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While cash usage is becoming less frequent among US consumers, merchants aren’t ready to make the cashless switch just yet, according to a Square study of 1,000 small businesses.
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- Consumers are using cards more for lower-value transactions. Square found that in 2019, 37% of consumers pay for transactions below $20 in cash, down from 46% of consumers in 2015. But shoppers are starting to use cards more often for smaller-value transactions: Half of shoppers now use cards for purchases as small as $4.50, a significant drop from 2015 when half of buyers used cards for purchases of $8.
- Despite consumer reliance on cards, most retailers don’t foresee a completely cashless future. Seventy-three percent of retailers surveyed said the US will never be fully cashless. Meanwhile, 83% of firms said they will always accept cash — and 2 in 3 of these retailers believe customers would view completely cashless merchants negatively.
- This merchant sentiment comes as many retailers reverse their cashless policies. Several quick-service restaurant (QSRs) and other retailers in the US went cashless, but reevaluated their strategies in response to backlash from both the public and regulators, who view the practice as discriminatory: Amazon recently announced that its Amazon Go stores will begin accepting cash, while QSRs Sweetgreen and Shake Shack both reversed their cashless policies.
The bigger picture: Cashless retail is under scrutiny in the US and that will ultimately perpetuate cash acceptance at retailers.
- Major cities and entire states have banned cashless retail — all for the common reason of protecting consumers. New Jersey and Massachusetts have both banned cashless retailers state-wide, along with major cities like Philadelphia and San Francisco. Advocates of banning cashless retail argue that it marginalizes the 25% of people in the US who are un- or underbanked and might not have access to noncash payment methods. Advocates in San Francisco, specifically, pointed to the homeless population as a segment that would be harmed by such retailers.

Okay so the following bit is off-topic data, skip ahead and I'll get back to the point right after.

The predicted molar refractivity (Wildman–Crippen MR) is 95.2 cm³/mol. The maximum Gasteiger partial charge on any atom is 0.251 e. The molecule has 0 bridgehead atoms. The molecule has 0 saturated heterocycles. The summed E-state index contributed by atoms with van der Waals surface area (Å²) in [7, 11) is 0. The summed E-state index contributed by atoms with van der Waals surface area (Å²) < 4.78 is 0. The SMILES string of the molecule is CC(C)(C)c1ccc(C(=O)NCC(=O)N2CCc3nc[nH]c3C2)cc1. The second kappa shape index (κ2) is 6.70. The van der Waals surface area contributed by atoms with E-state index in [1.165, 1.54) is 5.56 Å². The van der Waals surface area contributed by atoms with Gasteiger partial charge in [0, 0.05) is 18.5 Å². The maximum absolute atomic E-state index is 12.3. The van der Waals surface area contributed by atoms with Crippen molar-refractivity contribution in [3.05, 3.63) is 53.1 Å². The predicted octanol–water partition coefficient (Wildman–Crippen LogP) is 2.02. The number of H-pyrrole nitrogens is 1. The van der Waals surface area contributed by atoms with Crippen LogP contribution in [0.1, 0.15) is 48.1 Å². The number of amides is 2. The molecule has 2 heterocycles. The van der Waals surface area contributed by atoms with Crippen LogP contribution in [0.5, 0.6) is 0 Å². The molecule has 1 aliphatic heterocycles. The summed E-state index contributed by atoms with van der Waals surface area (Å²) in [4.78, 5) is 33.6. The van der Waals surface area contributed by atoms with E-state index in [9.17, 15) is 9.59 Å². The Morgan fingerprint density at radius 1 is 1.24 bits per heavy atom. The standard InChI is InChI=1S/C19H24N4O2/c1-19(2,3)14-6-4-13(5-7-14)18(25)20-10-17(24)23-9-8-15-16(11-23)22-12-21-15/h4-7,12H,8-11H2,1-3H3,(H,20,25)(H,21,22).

- Meanwhile, several US legislators are proposing nationwide bans on cashless retailers.Earlier this month, Congressman David Cicilline introduced the "Cash Should Always be Honored Act," which requires retailers in all states to accept cash, stating that the bill will "protect the economic freedom and opportunity of millions of working people," and other similar bills have recently been introduced. If this bill passes, it would effectively end the argument over the future of cashless retail in the US. However, consumer preference, which is increasingly leaning toward cards and other noncash payment methods, will likely continue growing despite cashless bans.
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